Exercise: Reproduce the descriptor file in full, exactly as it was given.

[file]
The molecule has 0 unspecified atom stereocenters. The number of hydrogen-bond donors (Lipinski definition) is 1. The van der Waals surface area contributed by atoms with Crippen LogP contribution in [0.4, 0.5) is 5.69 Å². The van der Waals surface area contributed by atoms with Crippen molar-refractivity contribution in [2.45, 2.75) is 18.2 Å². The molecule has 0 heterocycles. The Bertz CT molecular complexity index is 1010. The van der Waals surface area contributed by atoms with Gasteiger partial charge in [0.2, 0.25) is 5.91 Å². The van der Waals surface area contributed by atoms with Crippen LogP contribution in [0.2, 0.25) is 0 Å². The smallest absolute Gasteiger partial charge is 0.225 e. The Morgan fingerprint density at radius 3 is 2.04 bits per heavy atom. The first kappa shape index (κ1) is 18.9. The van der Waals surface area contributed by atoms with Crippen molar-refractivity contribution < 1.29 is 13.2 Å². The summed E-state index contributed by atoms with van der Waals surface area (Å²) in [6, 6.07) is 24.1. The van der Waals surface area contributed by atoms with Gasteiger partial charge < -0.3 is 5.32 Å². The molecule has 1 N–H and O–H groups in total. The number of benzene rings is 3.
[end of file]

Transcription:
The molecule has 0 unspecified atom stereocenters. The number of hydrogen-bond donors (Lipinski definition) is 1. The van der Waals surface area contributed by atoms with Crippen LogP contribution in [0.4, 0.5) is 5.69 Å². The van der Waals surface area contributed by atoms with Crippen molar-refractivity contribution in [2.45, 2.75) is 18.2 Å². The molecule has 0 heterocycles. The Bertz CT molecular complexity index is 1010. The van der Waals surface area contributed by atoms with Gasteiger partial charge in [0.2, 0.25) is 5.91 Å². The van der Waals surface area contributed by atoms with Crippen LogP contribution in [0.2, 0.25) is 0 Å². The smallest absolute Gasteiger partial charge is 0.225 e. The Morgan fingerprint density at radius 3 is 2.04 bits per heavy atom. The first kappa shape index (κ1) is 18.9. The van der Waals surface area contributed by atoms with Crippen molar-refractivity contribution < 1.29 is 13.2 Å². The summed E-state index contributed by atoms with van der Waals surface area (Å²) in [6, 6.07) is 24.1. The van der Waals surface area contributed by atoms with Gasteiger partial charge < -0.3 is 5.32 Å². The molecule has 1 N–H and O–H groups in total. The number of benzene rings is 3.